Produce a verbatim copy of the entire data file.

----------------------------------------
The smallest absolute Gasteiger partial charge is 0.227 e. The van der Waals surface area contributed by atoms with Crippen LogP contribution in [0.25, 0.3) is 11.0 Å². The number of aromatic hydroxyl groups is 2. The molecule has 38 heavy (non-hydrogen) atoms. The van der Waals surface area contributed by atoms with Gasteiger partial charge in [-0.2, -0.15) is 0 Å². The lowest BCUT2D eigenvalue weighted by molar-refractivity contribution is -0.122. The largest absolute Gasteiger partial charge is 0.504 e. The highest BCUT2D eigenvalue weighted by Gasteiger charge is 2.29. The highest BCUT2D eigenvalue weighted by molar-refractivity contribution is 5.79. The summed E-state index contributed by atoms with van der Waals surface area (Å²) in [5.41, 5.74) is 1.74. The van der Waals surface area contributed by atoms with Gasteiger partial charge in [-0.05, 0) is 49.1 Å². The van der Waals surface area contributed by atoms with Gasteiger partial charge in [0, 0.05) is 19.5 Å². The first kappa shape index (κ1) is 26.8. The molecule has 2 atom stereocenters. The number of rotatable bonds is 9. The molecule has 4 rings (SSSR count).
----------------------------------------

The smallest absolute Gasteiger partial charge is 0.227 e. The van der Waals surface area contributed by atoms with Crippen LogP contribution in [0.25, 0.3) is 11.0 Å². The number of aromatic hydroxyl groups is 2. The molecule has 38 heavy (non-hydrogen) atoms. The van der Waals surface area contributed by atoms with Gasteiger partial charge in [-0.2, -0.15) is 0 Å². The lowest BCUT2D eigenvalue weighted by molar-refractivity contribution is -0.122. The largest absolute Gasteiger partial charge is 0.504 e. The highest BCUT2D eigenvalue weighted by Gasteiger charge is 2.29. The highest BCUT2D eigenvalue weighted by molar-refractivity contribution is 5.79. The summed E-state index contributed by atoms with van der Waals surface area (Å²) in [5.41, 5.74) is 1.74. The van der Waals surface area contributed by atoms with Gasteiger partial charge in [-0.05, 0) is 49.1 Å². The van der Waals surface area contributed by atoms with Gasteiger partial charge in [0, 0.05) is 19.5 Å². The first kappa shape index (κ1) is 26.8. The molecule has 2 atom stereocenters. The number of rotatable bonds is 9. The molecule has 4 rings (SSSR count).